Does your favorite author captivate your senses? Isn't it amazing how the written word can do just that? One of the best ways to make your way to the top of the literary charts is to build a robust vocabulary list. Then, whenever the threat of writer's block tries to carry you away, you can catapult yourself back to the computer screen and resume your masterpiece.
Let's start that vocabulary list with a look at 50 verbs that start with C. First, we'll collect our thoughts with a brief look at the function of verbs in everyday language.
A verb is a word that expresses action or a state of being. In the English language, every word sits in a specific place and plays a specific role in a sentence. As such, verbs typically come after the subject of the sentence and before the object of the sentence.
For example, "Candice cloned her cat." In this sentence, "Candice" is the subject, "cloned" is the verb showing action, and "cat" is the object receiving the action of the verb.
1. Call - to make a sound intended to attract a person's attention
2. Camp - to set up a shelter to live in for a short period of time
3. Cancel - to delete or make invalid
4. Captivate - to gain the attention or affection of someone
5. Capture - to take hold or control of, often by force
6. Care - to have feelings like concern, responsibility, or love for someone or something
7. Caress - to stroke gently and lovingly
8. Carry - to transport or support the weight of someone or something
9. Carve - to slice, to divide up, or to make something smaller by cutting or chiseling
10. Catch - to capture or take something
11. Cater - to prepare and serve food for a gathering
12. Cease - to stop or discontinue
13. Change - to replace one thing for another or to become different
14. Charge - to assess someone a certain fee for goods or services
15. Chase - to follow quickly, pursue, or run after
16. Chat - to talk or have a friendly exchange
17. Cheat - to mislead or behave in a dishonest way
18. Cheer - to comfort, encourage, or bring joy
19. Chew - to use teeth to bite, cut through, and grind into smaller pieces
20. Choke - to cut off oxygen, to be unable to breathe, or to block something
21. Choose - to pick from a number of options
22. Chop - to cut with several quick strokes with a knife
23. Clap - to hit the palms of the hands together to make a loud sound
24. Clash - to disagree or be in conflict
25. Clasp - to hold or grip tightly, or attach two or more things together
26. Claw - to grab or tear using the nails on a hand or foot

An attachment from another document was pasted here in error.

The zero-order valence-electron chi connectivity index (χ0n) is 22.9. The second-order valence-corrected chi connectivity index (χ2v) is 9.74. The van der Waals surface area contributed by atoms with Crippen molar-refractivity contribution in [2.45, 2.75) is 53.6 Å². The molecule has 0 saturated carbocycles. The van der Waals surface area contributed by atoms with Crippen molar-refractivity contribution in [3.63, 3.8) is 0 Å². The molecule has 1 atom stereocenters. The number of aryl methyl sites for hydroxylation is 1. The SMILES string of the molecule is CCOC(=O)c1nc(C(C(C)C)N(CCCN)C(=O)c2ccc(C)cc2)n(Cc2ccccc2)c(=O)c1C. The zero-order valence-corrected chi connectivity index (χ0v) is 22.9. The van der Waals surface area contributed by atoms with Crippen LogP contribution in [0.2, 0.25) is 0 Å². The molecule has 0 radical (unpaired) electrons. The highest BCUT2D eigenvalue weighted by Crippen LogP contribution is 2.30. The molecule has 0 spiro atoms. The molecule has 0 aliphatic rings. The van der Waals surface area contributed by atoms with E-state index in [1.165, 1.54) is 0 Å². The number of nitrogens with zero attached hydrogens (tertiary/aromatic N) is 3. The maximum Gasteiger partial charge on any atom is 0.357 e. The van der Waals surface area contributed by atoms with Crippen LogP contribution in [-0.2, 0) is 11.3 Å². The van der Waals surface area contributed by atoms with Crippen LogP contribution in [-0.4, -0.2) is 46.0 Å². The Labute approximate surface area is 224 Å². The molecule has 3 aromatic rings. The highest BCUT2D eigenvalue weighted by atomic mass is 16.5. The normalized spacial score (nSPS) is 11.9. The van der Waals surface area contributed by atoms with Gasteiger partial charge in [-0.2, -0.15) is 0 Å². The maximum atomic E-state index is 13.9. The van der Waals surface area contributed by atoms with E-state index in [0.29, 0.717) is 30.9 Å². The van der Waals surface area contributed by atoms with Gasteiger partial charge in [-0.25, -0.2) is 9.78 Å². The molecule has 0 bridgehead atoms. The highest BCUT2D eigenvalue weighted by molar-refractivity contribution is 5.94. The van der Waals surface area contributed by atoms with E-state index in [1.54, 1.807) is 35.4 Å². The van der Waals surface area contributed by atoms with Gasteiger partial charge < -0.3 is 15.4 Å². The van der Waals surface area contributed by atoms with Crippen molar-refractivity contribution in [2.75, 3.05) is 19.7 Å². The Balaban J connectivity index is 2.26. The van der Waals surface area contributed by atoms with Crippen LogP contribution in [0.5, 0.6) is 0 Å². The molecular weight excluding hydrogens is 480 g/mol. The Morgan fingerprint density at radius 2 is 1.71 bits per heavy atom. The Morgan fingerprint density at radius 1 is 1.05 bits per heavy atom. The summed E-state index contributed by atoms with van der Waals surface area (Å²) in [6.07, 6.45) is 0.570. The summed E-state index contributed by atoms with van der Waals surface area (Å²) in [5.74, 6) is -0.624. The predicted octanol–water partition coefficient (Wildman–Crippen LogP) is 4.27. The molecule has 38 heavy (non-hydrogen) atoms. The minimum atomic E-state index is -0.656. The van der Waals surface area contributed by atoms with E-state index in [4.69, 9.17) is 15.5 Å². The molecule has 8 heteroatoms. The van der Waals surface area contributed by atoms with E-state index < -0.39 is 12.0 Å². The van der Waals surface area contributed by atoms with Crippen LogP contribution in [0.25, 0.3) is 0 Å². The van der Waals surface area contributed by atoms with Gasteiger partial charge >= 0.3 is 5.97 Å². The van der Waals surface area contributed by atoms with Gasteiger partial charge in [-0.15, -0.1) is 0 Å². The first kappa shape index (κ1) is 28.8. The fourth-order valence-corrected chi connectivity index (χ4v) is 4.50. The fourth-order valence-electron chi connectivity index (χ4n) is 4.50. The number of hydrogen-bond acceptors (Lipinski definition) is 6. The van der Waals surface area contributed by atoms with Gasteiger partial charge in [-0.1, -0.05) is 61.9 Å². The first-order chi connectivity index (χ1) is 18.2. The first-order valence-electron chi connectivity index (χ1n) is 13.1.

27. Clean - to take action to make something not dirty
28. Clench - to press something tightly together, such as your teeth or first, into a tight ball
29. Climb - to move up and around using your feet
30. Cling - to hold on or be attached to someone or something
31. Clone - to replicate the DNA of something
32. Coach - to train or teach someone
33. Collect - to gather together
34. Collide - to crash into something
35. Collude - to secretly work with someone or something illegal or deceitful
36. Color - to add a hue, shade, paint, or dye to an object or picture
37. Come - to move closer to the requester
38. Commence - to begin something
39. Compare - to find the similarities or differences between two or more people or things
40. Compete - to be in a contest or rivalry
41. Complain - to express dissatisfaction
42. Confess - to admit wrongdoings
43. Connect - to join together
44. Construct - to build or assemble
45. Contain - to serve as a vessel or holder for something
46. Cook - to heat or prepare food so it's ready to eat
47. Count - to add up or calculate
48. Crawl - to move slowly on the ground, generally on the hands and knees
49. Create - to make something
50. Cut - to divide with a sharp instrument
The largest category of verbs is action verbs. Makes sense, right? Action verbs, also known as dynamic verbs, express the action of the sentence, whether that's physical or mental. For example, "We had to crawl under the house to find the buried treasure." Here's a more thorough list of action verb examples.
Another category of verbs is linking verbs. Linking verbs are typically "to be" verbs, as in "am," "is," "are," "was," and "were." They link the subject with more information. For example, "Dogs come with a lot of responsibility."
Then, things get really interesting when students are introduced to irregular verbs. Regular verbs change from present tense to past tense with the simple addition of -ed at the end. For example, "We didn't cater the Thompson party; we catered the Johnson party." Irregular verbs, however, live by their own set of rules. Here's an example: "I didn't choose Charlie; I chose Andrew."
The only way to familiarize yourself with irregular verbs is to memorize them. Be sure to review this list of irregular verbs to commit some of the most common ones to memory.
Are you ready to see some C-verbs in action? Click on the link in each sentence to see more example sentences containing that C-verb:
1. I'm so sorry to have to cancel our plans.
2. Can you carve out some time for me next week?
3. Don't let Max chase that big dog.
4. Did he cheat at poker last night?
5. Mary likes to chop celery for her tuna salad.
6. Are you ready to climb Twin Peaks?
7. We must cling to hope.
8. Let's commence the weekend's activities!
9. We had to wait for them to connect an additional train car.
10. She hates to cook.
Perhaps your next plotline will include a cataclysmic clash between two of the protagonists. To get your creative juices flowing, check out these creative writing exercises. Then, see if you can douse your prose in a few more C-words with this list of adjectives that start with C.